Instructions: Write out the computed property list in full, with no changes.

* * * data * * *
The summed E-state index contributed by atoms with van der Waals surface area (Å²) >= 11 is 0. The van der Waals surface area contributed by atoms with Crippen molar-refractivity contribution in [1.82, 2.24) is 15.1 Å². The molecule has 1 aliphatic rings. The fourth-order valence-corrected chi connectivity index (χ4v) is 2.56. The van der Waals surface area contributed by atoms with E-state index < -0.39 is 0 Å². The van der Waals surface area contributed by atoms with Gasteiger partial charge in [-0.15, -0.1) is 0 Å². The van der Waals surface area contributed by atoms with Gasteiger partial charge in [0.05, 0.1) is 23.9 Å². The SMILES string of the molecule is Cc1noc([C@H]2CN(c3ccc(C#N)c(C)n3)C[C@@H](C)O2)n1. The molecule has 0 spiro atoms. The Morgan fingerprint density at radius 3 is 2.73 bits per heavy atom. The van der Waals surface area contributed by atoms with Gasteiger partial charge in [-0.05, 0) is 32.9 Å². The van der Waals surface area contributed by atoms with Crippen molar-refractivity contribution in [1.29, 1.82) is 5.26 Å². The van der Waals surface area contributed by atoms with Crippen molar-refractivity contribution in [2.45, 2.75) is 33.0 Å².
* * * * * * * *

The summed E-state index contributed by atoms with van der Waals surface area (Å²) >= 11 is 0. The van der Waals surface area contributed by atoms with Crippen molar-refractivity contribution in [1.82, 2.24) is 15.1 Å². The molecule has 1 aliphatic rings. The fourth-order valence-corrected chi connectivity index (χ4v) is 2.56. The van der Waals surface area contributed by atoms with E-state index < -0.39 is 0 Å². The van der Waals surface area contributed by atoms with Gasteiger partial charge in [-0.15, -0.1) is 0 Å². The van der Waals surface area contributed by atoms with Gasteiger partial charge in [0.05, 0.1) is 23.9 Å². The SMILES string of the molecule is Cc1noc([C@H]2CN(c3ccc(C#N)c(C)n3)C[C@@H](C)O2)n1. The molecule has 0 spiro atoms. The Morgan fingerprint density at radius 3 is 2.73 bits per heavy atom. The van der Waals surface area contributed by atoms with Gasteiger partial charge in [-0.05, 0) is 32.9 Å². The van der Waals surface area contributed by atoms with Crippen molar-refractivity contribution in [1.29, 1.82) is 5.26 Å². The van der Waals surface area contributed by atoms with Crippen molar-refractivity contribution in [2.45, 2.75) is 33.0 Å².